Zubkov Stuck in Soviet Mentality

Statements made by Russia’s new Prime Minister, Viktor Zubkov, seem to indicate that he’s still living in the Soviet Union, at least in his mind. Zubkov was completely unknown to both Russia and the world before his recent nomination to the post. One of the few well-known highlights of his career is a tenure as manager of collective farms around St. Petersburg.

George Bovt reports in the Moscow Times (October 4, 2007):

Prime Minister Viktor Zubkov’s visit to Penza last week received extensive media coverage, especially when he issued a series of direct orders that were all delivered with that style so characteristic of former Soviet leaders. For example, having learned suddenly from discussions with local workers that kindergarten teachers earn just 3,500 rubles ($140) per month, he ordered the governor of Penza to raise salaries immediately. Whether Zubkov would be able to order salary increases for all of the teachers outside of Penza was not addressed.

Zubkov also listened closely to the complaints of managers of a local paper factory that VTB, the large state-controlled bank, did not follow through on its promise to extend credit at 14 percent interest rate. This left the factory no other choice but to borrow from a Czech bank at 4.5 percent. Several days later in a Cabinet meeting, Zubkov decried this phenomenon as a “disgrace,” and he issued an order to Russian banks to start providing “affordable credit” to Russian manufacturers.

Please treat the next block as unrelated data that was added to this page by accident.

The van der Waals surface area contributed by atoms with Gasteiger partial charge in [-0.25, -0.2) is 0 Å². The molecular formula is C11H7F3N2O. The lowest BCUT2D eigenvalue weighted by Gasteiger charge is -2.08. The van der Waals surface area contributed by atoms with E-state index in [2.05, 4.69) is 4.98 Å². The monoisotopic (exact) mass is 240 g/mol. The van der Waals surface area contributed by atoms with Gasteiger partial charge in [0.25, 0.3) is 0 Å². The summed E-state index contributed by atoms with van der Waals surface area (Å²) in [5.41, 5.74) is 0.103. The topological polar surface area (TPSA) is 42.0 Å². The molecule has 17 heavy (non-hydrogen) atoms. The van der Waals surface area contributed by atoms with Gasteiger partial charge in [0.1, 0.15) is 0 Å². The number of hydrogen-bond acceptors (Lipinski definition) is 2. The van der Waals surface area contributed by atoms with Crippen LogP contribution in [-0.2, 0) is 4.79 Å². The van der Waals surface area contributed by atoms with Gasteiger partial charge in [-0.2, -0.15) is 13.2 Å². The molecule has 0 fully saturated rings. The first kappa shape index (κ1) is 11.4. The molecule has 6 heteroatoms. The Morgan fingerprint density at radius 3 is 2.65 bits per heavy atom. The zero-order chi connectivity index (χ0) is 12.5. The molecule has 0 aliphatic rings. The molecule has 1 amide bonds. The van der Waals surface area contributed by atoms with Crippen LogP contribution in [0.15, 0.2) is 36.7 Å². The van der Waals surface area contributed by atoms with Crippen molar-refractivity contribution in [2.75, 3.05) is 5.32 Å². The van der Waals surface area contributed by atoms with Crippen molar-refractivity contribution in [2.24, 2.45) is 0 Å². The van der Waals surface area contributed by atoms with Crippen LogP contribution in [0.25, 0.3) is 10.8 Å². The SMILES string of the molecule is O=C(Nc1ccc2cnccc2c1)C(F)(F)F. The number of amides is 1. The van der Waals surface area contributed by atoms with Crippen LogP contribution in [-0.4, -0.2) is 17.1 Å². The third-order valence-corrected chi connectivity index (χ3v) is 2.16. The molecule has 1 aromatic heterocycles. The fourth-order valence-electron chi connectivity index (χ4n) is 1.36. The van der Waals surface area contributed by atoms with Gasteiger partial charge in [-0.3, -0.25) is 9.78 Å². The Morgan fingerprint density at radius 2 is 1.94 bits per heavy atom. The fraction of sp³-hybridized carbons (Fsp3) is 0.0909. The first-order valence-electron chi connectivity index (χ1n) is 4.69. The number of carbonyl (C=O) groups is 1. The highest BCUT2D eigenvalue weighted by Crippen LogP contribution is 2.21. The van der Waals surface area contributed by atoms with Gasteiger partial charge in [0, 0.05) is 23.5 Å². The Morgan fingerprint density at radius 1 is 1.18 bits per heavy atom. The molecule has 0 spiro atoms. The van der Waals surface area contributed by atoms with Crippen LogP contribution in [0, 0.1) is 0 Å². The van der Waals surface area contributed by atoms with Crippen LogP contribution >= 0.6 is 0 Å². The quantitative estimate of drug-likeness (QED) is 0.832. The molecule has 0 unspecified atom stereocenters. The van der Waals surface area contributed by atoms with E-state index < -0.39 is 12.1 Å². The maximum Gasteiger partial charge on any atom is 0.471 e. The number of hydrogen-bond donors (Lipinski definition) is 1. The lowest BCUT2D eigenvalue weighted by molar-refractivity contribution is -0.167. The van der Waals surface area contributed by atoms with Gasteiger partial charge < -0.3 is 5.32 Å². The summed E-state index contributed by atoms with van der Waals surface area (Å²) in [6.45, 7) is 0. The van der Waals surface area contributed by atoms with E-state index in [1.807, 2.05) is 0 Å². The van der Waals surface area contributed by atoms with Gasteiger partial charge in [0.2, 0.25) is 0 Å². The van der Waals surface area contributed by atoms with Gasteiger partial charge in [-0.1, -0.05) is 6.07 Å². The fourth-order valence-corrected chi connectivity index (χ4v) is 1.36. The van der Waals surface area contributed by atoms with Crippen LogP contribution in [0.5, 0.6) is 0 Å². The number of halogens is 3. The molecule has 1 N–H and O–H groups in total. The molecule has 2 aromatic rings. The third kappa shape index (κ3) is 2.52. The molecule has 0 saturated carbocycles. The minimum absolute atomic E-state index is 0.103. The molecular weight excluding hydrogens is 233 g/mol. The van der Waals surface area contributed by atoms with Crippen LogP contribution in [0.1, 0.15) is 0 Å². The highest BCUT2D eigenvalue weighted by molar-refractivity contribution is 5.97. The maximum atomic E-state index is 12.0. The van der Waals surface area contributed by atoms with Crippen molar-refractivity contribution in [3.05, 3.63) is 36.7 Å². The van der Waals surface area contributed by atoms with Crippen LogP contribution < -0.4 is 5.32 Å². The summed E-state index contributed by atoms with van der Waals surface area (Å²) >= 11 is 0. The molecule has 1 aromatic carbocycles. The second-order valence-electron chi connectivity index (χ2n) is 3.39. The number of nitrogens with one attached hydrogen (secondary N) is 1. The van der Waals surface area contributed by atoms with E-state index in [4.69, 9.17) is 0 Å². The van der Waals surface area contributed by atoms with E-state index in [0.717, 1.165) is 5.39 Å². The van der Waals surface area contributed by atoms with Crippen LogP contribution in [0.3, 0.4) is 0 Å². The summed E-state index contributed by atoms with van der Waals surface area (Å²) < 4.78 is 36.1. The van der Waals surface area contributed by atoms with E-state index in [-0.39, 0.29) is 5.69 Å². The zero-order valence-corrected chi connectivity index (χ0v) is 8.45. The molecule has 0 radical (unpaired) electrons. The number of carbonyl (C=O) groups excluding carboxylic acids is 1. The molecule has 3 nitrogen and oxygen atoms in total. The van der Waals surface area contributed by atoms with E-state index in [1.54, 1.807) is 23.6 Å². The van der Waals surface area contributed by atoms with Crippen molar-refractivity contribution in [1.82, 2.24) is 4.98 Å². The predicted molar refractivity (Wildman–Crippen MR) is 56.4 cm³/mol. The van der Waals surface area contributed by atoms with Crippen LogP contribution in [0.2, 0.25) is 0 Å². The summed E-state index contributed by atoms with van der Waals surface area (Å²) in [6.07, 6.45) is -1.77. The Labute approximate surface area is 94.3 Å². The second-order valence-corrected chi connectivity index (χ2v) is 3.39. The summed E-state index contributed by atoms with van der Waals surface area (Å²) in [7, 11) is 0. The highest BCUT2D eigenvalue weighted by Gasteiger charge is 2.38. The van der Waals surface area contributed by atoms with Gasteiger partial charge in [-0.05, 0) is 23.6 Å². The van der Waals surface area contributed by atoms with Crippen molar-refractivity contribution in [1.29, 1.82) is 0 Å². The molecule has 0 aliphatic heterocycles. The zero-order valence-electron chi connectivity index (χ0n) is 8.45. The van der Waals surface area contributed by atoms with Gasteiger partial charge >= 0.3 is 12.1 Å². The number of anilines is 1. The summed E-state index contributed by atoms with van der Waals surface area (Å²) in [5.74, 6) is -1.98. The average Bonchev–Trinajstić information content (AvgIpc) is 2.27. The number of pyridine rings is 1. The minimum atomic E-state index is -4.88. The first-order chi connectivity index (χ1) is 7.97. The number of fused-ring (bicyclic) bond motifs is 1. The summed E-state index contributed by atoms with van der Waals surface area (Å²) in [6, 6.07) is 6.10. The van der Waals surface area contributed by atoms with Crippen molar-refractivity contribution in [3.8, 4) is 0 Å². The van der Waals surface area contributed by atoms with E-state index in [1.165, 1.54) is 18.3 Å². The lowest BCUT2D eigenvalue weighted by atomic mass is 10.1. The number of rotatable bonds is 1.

Of course, all of this lacks common sense. Even a schoolchild knows that any bank issuing credit at 4.5 percent would not be sustainable without government subsidies, given this country’s high inflation rate. Also, raising salaries for teachers in one region without addressing the salaries of all state employees is absurd. Equally absurd were the official orders to develop Russia’s nanotechnology industry – a sphere that is, by definition, requires innovation, which can blossom only when there are favorable economic conditions — and freedom! Orders from bureaucrats for these types of development projects are not only meaningless, they are counterproductive. In a market economy, investment flows naturally into sectors where profits can be made and not where directed by bureaucratic decree.

Putin has consistently chosen leaders based on loyalty, paying little attention to political capability and experience. Zubkov is just the latest example of the problems of cronyism.